Good of society v interests of individual

When all the razzmatazz is stripped from the Paris Hilton story we are left with a very simple situation. A citizen who broke probation for a relatively minor crime was given 45 days in jail. A sheriff decided to release her to house arrest after two days but the judge who sentenced her was having none of it and threw her back in jail.

The judge was right. Clearly, he believes that justice should be seen to be done, that people with influence are not given any special treatment. In other words, the judge sees law enforcement and respect for the law as more important than the needs of any individual citizen. The outcome is bad for the unfortunate citizen but good for American society.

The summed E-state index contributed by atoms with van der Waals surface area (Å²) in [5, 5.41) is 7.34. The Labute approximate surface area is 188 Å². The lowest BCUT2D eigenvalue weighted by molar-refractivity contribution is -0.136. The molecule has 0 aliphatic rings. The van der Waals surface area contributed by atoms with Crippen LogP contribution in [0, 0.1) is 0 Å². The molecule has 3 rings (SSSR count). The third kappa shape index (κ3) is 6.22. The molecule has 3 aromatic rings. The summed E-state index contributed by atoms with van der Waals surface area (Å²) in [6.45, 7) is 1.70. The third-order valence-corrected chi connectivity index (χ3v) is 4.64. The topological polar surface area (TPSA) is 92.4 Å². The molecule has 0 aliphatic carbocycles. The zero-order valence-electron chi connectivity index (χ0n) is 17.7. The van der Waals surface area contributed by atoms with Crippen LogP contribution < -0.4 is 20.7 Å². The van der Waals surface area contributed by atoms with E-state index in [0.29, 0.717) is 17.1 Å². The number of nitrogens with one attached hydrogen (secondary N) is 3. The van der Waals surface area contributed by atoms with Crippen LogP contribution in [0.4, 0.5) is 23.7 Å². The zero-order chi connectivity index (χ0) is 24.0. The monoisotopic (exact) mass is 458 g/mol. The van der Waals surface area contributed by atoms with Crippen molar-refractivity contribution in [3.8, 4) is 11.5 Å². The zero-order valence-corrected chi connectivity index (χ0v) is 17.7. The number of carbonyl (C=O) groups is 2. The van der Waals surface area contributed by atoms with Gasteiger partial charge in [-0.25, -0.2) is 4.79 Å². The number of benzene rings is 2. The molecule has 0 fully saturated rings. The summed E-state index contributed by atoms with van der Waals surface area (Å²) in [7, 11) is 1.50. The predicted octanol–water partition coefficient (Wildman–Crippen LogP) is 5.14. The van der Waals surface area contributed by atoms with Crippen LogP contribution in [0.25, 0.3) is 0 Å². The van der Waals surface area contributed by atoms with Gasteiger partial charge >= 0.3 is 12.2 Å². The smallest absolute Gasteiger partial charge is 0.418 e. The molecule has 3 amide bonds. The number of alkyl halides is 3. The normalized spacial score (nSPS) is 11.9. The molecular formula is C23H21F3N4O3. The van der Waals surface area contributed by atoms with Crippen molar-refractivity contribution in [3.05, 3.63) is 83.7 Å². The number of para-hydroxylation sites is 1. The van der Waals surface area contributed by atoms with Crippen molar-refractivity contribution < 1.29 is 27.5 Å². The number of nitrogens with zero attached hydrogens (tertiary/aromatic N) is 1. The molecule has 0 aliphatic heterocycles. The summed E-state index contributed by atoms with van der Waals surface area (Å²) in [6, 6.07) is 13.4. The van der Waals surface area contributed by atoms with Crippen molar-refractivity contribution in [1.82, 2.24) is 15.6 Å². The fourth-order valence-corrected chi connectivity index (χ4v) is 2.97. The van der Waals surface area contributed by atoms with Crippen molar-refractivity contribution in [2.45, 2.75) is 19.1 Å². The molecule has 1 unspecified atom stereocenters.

In Ireland, the opposite is usually the case as the recent ODCE/NIB case clearly illustrated. Even though Mr. Curran was part of a major criminal conspiracy a judge decided that it would be ‘inappropriate’ to ban him from company management because it might damage his honesty and integrity. The outcome in this case is good for the individual but very bad for Irish society.

The American judge looks out and acts for the greater good of society, the Irish judge looks in and protects the interests of one dodgy individual thus seriously damaging the credibility of the Irish justice system.